A French prosecutor called Tuesday for suspended jail terms of between six months and one year for four Chelsea fans accused of racist violence in the Paris metro before a Champions League match in February 2015.
The one-year terms were requested for Richard Barklie, a 52-year-old former policeman, and William Simpson, 27, who did not turn up for their trial in the French capital.
Two defendants who did appear, 22-year-old Joshua Parsons, and James Fairbairn, 25, should receive suspended sentences of eight months and six months respectively, the prosecutor said.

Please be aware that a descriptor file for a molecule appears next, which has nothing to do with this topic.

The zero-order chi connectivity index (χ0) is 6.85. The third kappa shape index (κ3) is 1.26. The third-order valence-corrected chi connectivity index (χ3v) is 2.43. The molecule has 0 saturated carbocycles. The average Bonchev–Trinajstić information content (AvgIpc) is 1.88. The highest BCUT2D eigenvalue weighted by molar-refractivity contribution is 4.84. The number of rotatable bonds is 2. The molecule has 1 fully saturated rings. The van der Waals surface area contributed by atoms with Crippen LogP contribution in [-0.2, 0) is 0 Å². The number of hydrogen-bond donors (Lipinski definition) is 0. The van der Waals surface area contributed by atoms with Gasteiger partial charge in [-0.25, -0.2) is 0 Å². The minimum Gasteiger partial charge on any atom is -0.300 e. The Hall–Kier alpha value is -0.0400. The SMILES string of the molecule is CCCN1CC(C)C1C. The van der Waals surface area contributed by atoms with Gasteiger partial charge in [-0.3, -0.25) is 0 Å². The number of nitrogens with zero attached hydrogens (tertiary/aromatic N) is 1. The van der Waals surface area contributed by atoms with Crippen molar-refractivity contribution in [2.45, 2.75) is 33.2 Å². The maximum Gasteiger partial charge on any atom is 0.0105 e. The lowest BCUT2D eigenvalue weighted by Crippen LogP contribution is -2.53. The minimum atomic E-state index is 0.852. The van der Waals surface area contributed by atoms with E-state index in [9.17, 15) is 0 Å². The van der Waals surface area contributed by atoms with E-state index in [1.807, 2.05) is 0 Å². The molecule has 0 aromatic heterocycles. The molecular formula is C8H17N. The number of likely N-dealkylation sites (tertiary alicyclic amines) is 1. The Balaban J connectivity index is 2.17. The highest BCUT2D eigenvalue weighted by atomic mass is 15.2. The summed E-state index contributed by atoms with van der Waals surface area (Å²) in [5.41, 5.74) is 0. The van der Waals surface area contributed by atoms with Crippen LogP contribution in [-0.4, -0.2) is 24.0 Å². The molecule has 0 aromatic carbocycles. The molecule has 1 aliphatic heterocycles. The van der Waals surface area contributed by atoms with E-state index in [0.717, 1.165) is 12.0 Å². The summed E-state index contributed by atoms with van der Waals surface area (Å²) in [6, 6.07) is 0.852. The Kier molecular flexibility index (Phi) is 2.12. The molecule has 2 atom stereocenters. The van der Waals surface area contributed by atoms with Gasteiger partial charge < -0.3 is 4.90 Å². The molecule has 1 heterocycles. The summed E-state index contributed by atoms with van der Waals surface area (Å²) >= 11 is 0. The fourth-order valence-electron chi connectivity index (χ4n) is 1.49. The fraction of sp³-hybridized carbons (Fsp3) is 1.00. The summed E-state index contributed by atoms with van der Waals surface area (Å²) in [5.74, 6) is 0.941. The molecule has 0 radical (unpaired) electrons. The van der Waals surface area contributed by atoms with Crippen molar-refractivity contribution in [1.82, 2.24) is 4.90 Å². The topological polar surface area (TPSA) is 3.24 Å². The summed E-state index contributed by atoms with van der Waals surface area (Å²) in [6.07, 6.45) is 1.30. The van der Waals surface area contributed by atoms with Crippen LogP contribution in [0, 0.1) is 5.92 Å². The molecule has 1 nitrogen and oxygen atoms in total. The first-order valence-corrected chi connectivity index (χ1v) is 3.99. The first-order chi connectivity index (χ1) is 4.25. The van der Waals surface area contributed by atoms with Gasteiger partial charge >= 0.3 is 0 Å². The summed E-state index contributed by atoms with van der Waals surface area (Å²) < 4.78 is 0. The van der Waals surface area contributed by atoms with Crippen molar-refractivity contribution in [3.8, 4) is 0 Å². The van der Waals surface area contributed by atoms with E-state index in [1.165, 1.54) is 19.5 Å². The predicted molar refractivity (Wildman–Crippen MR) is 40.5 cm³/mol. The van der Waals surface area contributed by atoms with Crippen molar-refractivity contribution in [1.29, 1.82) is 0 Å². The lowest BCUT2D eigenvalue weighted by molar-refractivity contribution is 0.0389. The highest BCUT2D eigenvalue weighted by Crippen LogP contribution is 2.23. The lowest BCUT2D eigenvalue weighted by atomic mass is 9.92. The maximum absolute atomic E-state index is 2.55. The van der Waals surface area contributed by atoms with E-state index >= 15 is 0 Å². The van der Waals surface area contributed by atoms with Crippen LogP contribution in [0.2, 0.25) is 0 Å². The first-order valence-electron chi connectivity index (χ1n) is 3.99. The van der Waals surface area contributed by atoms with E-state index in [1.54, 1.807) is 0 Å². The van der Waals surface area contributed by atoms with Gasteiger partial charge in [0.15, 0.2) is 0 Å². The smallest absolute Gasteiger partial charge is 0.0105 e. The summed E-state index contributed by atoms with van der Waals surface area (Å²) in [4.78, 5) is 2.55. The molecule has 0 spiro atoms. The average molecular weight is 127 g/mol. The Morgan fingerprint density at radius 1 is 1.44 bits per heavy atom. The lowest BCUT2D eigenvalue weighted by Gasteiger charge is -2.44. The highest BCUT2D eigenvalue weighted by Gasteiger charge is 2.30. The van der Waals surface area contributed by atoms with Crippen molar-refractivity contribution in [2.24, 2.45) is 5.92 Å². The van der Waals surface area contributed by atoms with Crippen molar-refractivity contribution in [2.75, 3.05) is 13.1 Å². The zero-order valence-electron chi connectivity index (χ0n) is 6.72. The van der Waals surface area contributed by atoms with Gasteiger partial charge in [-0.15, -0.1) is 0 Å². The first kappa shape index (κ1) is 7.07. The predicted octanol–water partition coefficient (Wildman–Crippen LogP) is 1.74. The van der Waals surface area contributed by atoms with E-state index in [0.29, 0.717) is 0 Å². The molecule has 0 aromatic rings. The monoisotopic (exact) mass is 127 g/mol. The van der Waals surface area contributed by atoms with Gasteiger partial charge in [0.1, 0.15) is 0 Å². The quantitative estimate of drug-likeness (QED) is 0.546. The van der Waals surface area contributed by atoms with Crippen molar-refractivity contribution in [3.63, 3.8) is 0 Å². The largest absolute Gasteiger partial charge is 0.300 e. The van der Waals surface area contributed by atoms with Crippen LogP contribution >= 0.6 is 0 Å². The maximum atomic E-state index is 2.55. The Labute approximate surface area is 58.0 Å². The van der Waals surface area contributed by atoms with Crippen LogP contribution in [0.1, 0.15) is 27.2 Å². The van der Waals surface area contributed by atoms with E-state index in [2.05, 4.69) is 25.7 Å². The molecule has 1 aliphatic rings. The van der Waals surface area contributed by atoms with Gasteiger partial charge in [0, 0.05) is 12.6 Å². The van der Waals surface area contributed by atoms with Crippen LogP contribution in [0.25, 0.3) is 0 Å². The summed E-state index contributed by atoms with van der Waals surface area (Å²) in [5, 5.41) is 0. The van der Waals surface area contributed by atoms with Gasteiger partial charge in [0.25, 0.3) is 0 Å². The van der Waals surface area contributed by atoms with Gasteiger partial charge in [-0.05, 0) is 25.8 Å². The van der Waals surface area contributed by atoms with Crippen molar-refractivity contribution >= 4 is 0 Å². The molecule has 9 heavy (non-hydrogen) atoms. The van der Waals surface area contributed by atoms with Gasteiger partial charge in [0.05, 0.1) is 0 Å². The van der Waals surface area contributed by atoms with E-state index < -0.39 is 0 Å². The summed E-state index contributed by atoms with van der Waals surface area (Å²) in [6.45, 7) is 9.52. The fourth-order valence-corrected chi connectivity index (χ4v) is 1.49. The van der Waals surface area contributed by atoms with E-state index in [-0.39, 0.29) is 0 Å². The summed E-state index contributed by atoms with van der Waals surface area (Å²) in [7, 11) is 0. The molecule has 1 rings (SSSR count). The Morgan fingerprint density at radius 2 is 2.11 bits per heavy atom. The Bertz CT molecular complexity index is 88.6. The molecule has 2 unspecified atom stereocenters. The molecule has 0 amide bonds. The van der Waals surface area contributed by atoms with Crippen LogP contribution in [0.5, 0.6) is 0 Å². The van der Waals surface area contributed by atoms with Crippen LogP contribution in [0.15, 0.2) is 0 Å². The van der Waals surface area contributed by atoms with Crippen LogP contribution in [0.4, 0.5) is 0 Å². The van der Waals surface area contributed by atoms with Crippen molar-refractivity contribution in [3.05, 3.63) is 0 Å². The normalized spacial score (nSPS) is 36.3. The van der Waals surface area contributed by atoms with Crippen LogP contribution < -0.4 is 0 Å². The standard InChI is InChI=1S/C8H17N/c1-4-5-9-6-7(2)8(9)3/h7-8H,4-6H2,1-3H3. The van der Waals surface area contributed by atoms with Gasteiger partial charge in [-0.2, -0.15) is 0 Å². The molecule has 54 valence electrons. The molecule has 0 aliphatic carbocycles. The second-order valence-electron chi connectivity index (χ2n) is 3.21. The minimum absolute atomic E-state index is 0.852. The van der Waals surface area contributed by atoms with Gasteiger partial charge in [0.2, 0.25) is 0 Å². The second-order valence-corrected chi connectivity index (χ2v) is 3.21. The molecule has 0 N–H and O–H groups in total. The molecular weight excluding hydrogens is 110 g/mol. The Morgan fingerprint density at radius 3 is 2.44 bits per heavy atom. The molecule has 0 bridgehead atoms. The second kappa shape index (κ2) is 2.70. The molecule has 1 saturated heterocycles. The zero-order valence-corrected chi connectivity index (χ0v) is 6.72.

All four were charged after video footage appeared of them pushing a black man off a metro train as Chelsea fans chanted "we are racist, we are racist and that's the way we like it."
After giving evidence, Parsons apologised to Souleymane Sylla, the Frenchman of Mauritanian origin who the men refused to allow to enter the crowded Metro carriage, but denied there was any racist aspect to the incident.
Turning to Sylla in court, Parsons said: "I am very sorry to Mr Sylla, but I was not racist in any way." The incident was recorded by a passenger and widely used in the British and French media.
Under French law, they could face a jail term of up to seven years and a 100,000-euro ($104,000) fine.
Parsons, Fairbairn and Barklie have already been banned from football stadiums in Britain.
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